Monday, 22 December 2014

Movie Review: Rawhide (1951)


An often overlooked Western, Rawhide is a tense and compact hostage drama set at an isolated overland mail outpost.

Rawhide Pass is a remote rest stop for the Overland Mail Company, on the treacherous yet popular route to deliver mail, passengers and cargo via stagecoach between San Francisco and St. Louis in 25 days. Grizzled veteran Sam Todd (Edgar Buchanan) is the stationmaster, and he is assisted by the inexperienced Tom Owens (Tyrone Power), who is still learning the business. The mysterious Miss Vinnie Holt (Susan Hayward) arrives at Rawhide on the eastbound wagon, accompanying a young child named Callie. But Miss Holt and Callie are forced off the wagon and asked to spend the night at Rawhide as a safety precaution, because convicted criminal Rafe Zimmerman (Hugh Marlowe) has broken out of prison and is threatening the safety of stagecoaches in the area.

Miss Holt is beyond irritated and immediately clashes with Tom. But things get a lot worse when Zimmerman and three other escaped inmates, including the borderline psychotic Tevis (Jack Elam), arrive at Rawhide, dispatch of Sam, and take control of the station. Zimmerman wrongfully jumps to the conclusion that Vinnie and Callie are Tom's wife and child, and holds them hostage to manipulate Tom into cooperating. Zimmerman and his men intend to ambush the eastbound coach arriving the next day and carrying a large quantity of gold. Tom and Vinnie have to find a way to tolerate each other, maintain the pretense of a married couple, and survive the ordeal.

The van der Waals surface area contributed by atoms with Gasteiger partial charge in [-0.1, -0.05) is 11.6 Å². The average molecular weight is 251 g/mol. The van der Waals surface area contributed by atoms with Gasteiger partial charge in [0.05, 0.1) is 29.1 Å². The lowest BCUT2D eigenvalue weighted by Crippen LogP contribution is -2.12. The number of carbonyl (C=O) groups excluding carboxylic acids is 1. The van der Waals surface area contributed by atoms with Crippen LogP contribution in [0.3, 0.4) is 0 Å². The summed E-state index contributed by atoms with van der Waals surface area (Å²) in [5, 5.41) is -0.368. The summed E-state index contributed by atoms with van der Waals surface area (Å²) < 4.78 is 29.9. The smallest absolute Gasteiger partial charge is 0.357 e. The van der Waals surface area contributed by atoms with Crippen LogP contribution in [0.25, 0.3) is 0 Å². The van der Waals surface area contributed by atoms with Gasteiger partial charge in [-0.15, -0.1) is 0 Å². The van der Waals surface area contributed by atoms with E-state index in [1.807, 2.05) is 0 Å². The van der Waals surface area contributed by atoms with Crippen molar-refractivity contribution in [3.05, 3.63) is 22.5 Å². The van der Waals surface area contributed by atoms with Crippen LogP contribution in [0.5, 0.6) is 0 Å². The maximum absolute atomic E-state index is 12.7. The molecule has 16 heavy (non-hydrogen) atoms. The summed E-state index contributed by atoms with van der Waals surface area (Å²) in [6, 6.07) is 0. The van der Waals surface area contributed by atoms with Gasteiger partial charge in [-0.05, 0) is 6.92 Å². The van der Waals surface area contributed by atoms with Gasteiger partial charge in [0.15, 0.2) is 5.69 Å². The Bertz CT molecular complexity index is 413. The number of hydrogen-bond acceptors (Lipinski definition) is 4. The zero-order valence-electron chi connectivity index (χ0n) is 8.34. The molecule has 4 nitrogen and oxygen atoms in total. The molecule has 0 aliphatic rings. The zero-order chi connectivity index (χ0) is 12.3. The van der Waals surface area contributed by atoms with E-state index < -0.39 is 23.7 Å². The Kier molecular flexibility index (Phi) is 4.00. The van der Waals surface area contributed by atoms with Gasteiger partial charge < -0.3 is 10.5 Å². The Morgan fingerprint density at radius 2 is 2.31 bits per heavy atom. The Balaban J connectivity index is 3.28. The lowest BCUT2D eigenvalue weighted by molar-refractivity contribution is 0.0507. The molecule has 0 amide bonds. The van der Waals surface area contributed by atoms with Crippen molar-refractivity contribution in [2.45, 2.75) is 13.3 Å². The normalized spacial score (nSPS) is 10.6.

Playing with some of the same themes from The Petrified Forest (1936) and Key Largo (1948), Rawhide is less about action and more concerned with establishing a remote, cut-off location, exploring bubbling tensions within a small group under stress, and presenting an intelligent antagonist with a back story, struggling to maintain control of his shifty allies and terrified hostages. The ingredients are mixed well by director Henry Hathaway, and the result is a taut 89 minute exercise in character dynamics.

The Dudley Nichols script gets most things right. Tom and Miss Holt get off on the wrong foot, creating a natural conflict that is only made worse when they are mistaken for husband and wife. And on the other side, the dangerous Tevis is introduced as an unstable member of the invading gang, injecting a source of volatility that Zimmerman will rarely have full control over. And finally, little Callie is the most vulnerable hostage, and also a delightful catalyst capable of generating doses of unpredictability.

It can be argued that Zimmerman would have been better off ambushing the gold-laden stagecoach on the trail rather than at Rawhide, and his background and motivations would have benefited from some additional elaboration. When Zimmerman's crimes are revealed it is others who do the talking, and the film would have been enriched had the escaped convict himself had an opportunity to tell his story.

But Hathaway keeps the narrative moving and the stress mounting, as deep fractures appear among the outlaws, and Tom and Vinnie reach the limit of their tolerance for captivity and the charade of marriage. Tyrone Power demonstrates welcome vulnerability as a man who is afraid and devoid of answers, while Susan Hayward brings her typical fieriness to the role of Vinnie Holt, a strong woman having to deal with a large number of men, many of them dangerous. Marlowe as Zimmerman is adequate, but more handsome than menacing. Jack Elam gets a larger supporting role than usual, and with an everpresent sneer, he ensures that Tevis is a memorably despicable villain.

As effective as the pioneering overland mail service it celebrates, Rawhide delivers the goods with admirable efficiency.






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